“The idea that Harvard is now going to exercise the same sort of control over its student body as a strictly run middle school is deeply offensive”
Alums are the key to successful fundraising. Could this hurt Harvard’s bottom line?
The New York Post reports:
Harvard alums furious over proposal to ban elite social clubs
Harvard is about to get a lot less exclusive.
Earlier this month, a faculty committee recommended that the university ban what it called “pernicious” social clubs — including fraternities, sororities and “final clubs” — stating that they are hotbeds for discrimination and elitism and that their influence on campus life “is impossible to escape.”
Under such a ban, which would go into effect in fall 2018, any undergraduate found participating in these organizations would be expelled or suspended — all to uphold “the importance of inclusion and belonging,” the committee wrote in a 22-page report.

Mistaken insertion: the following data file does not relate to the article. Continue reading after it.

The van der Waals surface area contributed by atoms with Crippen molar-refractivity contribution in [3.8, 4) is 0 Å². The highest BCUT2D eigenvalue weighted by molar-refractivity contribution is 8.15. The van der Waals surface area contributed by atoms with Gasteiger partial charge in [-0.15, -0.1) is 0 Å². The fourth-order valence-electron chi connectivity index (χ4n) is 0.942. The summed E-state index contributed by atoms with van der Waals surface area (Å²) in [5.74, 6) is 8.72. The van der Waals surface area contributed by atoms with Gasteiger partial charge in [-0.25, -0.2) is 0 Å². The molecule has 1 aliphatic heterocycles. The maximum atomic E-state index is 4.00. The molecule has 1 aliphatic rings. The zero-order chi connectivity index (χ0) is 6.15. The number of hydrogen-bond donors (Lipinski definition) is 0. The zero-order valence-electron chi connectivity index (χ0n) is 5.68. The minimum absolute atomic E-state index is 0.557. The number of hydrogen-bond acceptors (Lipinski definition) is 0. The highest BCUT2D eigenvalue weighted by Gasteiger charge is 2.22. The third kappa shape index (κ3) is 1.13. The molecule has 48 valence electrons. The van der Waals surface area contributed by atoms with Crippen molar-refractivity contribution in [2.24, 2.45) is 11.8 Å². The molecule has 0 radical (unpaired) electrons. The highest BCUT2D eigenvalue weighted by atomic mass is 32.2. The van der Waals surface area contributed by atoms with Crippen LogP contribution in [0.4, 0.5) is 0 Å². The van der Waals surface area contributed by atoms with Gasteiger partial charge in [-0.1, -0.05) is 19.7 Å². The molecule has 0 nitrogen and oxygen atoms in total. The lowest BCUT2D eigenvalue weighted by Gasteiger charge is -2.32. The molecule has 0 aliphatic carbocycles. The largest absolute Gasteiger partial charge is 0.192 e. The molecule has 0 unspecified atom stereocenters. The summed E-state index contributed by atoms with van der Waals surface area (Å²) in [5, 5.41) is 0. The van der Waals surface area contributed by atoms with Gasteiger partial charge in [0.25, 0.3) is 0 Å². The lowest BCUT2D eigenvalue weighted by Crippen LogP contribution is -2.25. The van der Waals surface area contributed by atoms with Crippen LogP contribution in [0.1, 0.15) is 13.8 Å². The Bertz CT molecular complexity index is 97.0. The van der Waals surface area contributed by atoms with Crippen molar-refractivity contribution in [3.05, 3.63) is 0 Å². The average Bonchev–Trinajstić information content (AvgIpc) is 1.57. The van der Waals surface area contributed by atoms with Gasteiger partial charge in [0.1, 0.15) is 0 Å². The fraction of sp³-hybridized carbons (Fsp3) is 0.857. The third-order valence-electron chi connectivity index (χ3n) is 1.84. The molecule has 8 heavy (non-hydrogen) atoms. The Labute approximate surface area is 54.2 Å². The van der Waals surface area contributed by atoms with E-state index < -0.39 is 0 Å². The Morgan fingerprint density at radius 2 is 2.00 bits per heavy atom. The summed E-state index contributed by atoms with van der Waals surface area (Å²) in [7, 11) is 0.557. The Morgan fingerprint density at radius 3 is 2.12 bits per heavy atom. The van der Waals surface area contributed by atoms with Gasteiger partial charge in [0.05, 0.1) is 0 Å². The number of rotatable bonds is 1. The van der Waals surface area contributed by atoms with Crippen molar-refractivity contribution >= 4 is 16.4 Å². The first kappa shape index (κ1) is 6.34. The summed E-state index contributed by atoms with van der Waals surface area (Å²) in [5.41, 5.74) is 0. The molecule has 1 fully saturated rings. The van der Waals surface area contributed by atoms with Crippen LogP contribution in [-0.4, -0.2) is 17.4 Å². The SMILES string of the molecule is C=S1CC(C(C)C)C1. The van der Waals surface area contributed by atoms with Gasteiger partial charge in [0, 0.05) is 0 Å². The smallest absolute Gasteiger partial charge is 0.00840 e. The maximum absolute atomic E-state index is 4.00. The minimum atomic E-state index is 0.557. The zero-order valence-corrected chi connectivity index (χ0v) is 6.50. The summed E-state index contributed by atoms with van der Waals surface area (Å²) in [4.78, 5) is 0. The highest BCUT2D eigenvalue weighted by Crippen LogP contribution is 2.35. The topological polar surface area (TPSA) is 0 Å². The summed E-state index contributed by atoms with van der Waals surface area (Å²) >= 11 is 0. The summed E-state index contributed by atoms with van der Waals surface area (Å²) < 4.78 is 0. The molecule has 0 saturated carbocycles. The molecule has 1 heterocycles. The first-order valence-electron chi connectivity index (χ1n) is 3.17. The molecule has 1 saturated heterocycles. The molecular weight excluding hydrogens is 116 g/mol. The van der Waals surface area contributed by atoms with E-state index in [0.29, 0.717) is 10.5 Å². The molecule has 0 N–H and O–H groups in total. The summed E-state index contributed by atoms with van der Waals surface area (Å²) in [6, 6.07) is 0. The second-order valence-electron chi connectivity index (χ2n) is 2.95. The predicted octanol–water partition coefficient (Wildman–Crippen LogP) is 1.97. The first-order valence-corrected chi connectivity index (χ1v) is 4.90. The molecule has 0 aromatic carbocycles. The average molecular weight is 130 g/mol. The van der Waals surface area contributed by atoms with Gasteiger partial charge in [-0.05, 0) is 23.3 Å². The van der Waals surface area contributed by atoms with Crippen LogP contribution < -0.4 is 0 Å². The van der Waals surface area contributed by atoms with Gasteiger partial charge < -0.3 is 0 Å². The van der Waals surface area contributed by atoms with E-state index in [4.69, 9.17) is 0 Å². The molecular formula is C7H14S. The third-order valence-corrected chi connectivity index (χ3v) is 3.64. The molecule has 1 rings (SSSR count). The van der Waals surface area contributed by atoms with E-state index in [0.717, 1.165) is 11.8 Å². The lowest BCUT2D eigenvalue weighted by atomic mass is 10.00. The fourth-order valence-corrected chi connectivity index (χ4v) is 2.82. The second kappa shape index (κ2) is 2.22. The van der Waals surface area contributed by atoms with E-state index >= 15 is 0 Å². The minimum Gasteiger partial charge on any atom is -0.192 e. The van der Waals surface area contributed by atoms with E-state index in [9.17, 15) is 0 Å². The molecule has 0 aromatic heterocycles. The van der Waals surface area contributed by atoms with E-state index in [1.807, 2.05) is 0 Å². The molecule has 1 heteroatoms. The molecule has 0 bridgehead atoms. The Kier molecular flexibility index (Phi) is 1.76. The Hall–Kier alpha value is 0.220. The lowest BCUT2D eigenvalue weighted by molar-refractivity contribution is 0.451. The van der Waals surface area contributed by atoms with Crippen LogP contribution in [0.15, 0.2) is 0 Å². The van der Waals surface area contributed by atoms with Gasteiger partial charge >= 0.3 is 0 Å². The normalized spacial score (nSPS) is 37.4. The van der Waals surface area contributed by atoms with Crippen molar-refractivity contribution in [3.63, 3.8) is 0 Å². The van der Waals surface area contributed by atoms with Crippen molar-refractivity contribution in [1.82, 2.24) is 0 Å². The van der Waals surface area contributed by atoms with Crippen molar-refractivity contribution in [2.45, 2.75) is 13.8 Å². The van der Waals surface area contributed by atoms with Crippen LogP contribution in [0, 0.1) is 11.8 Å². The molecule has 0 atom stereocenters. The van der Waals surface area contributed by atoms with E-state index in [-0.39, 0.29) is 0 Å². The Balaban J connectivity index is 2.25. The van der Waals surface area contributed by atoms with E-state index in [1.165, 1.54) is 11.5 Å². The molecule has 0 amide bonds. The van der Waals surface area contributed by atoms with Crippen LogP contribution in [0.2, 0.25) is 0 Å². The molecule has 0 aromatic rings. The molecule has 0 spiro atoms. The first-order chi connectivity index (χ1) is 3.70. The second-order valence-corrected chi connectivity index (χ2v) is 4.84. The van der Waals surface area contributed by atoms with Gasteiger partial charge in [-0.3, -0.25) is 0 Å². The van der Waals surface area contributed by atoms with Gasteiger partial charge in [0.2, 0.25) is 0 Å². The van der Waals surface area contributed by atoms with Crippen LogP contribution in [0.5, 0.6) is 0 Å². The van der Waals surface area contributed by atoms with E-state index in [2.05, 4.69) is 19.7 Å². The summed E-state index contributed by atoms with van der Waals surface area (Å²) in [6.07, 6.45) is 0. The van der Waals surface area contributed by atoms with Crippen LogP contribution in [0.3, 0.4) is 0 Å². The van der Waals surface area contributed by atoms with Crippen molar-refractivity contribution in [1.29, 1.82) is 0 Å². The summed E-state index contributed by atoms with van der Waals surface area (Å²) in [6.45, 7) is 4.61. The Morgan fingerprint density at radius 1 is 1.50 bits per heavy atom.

Never mind that Harvard isn’t exactly known for inclusion: The college accepted a whopping 5.2 percent of applicants for its incoming 2021 class.
The ban would affect groups including the two-century-old Hasty Pudding Club — which is now co-ed and whose alumni include President John Adams, Oliver Wendell Holmes Sr. and William Randolph Hearst — as well as the all-female final club the Bee, founded in 1991…
Current students and prominent alumni of the organizations are in an uproar over the proposed ban — lawyering up and even hiring public-relations firms, as the Porcellian did with Rubenstein Associates last year.
“The idea that Harvard is now going to exercise the same sort of control over its student body as a strictly run middle school is deeply offensive,” declared Fly Club Graduate President Richard Porteus Jr., Class of ’78.
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